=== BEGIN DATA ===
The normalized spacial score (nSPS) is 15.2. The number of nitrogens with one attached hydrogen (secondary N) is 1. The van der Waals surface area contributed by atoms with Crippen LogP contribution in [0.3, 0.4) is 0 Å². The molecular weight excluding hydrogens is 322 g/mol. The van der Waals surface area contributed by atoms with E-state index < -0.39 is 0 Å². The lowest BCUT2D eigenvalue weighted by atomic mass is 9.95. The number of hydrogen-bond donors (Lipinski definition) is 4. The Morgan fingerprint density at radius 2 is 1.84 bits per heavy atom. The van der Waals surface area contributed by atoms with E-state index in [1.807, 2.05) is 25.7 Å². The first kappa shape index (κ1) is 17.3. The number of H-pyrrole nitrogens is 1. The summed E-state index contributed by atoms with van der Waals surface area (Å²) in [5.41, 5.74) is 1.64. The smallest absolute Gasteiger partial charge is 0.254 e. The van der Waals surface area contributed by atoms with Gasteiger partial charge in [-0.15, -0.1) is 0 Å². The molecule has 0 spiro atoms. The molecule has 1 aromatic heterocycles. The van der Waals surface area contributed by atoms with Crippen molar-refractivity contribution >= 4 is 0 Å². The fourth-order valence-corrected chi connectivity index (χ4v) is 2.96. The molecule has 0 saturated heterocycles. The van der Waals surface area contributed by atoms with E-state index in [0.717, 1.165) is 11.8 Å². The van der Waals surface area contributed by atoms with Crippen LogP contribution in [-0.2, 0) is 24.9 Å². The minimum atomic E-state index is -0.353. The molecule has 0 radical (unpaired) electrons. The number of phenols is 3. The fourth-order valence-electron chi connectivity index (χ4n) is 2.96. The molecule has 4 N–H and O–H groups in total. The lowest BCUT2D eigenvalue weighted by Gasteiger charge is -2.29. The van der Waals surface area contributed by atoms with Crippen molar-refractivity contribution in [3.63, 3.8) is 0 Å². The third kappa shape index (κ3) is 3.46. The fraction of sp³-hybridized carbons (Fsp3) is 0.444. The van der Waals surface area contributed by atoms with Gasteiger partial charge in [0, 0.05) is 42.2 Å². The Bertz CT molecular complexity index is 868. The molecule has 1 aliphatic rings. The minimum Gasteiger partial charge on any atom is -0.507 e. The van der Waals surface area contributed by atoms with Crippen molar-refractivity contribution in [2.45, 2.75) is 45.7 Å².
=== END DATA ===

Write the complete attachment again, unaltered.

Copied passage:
The normalized spacial score (nSPS) is 15.2. The number of nitrogens with one attached hydrogen (secondary N) is 1. The van der Waals surface area contributed by atoms with Crippen LogP contribution in [0.3, 0.4) is 0 Å². The molecular weight excluding hydrogens is 322 g/mol. The van der Waals surface area contributed by atoms with E-state index < -0.39 is 0 Å². The lowest BCUT2D eigenvalue weighted by atomic mass is 9.95. The number of hydrogen-bond donors (Lipinski definition) is 4. The Morgan fingerprint density at radius 2 is 1.84 bits per heavy atom. The van der Waals surface area contributed by atoms with E-state index in [1.807, 2.05) is 25.7 Å². The first kappa shape index (κ1) is 17.3. The number of H-pyrrole nitrogens is 1. The summed E-state index contributed by atoms with van der Waals surface area (Å²) in [5.41, 5.74) is 1.64. The smallest absolute Gasteiger partial charge is 0.254 e. The van der Waals surface area contributed by atoms with Gasteiger partial charge in [-0.15, -0.1) is 0 Å². The molecule has 0 spiro atoms. The molecule has 1 aromatic heterocycles. The van der Waals surface area contributed by atoms with Crippen molar-refractivity contribution >= 4 is 0 Å². The fourth-order valence-corrected chi connectivity index (χ4v) is 2.96. The molecule has 0 saturated heterocycles. The van der Waals surface area contributed by atoms with E-state index in [0.717, 1.165) is 11.8 Å². The van der Waals surface area contributed by atoms with Crippen LogP contribution in [-0.2, 0) is 24.9 Å². The minimum atomic E-state index is -0.353. The molecule has 0 radical (unpaired) electrons. The number of phenols is 3. The fourth-order valence-electron chi connectivity index (χ4n) is 2.96. The molecule has 4 N–H and O–H groups in total. The lowest BCUT2D eigenvalue weighted by Gasteiger charge is -2.29. The van der Waals surface area contributed by atoms with Crippen molar-refractivity contribution in [3.63, 3.8) is 0 Å². The third kappa shape index (κ3) is 3.46. The fraction of sp³-hybridized carbons (Fsp3) is 0.444. The van der Waals surface area contributed by atoms with Gasteiger partial charge in [0, 0.05) is 42.2 Å². The Bertz CT molecular complexity index is 868. The molecule has 1 aliphatic rings. The minimum Gasteiger partial charge on any atom is -0.507 e. The van der Waals surface area contributed by atoms with Crippen molar-refractivity contribution in [2.45, 2.75) is 45.7 Å².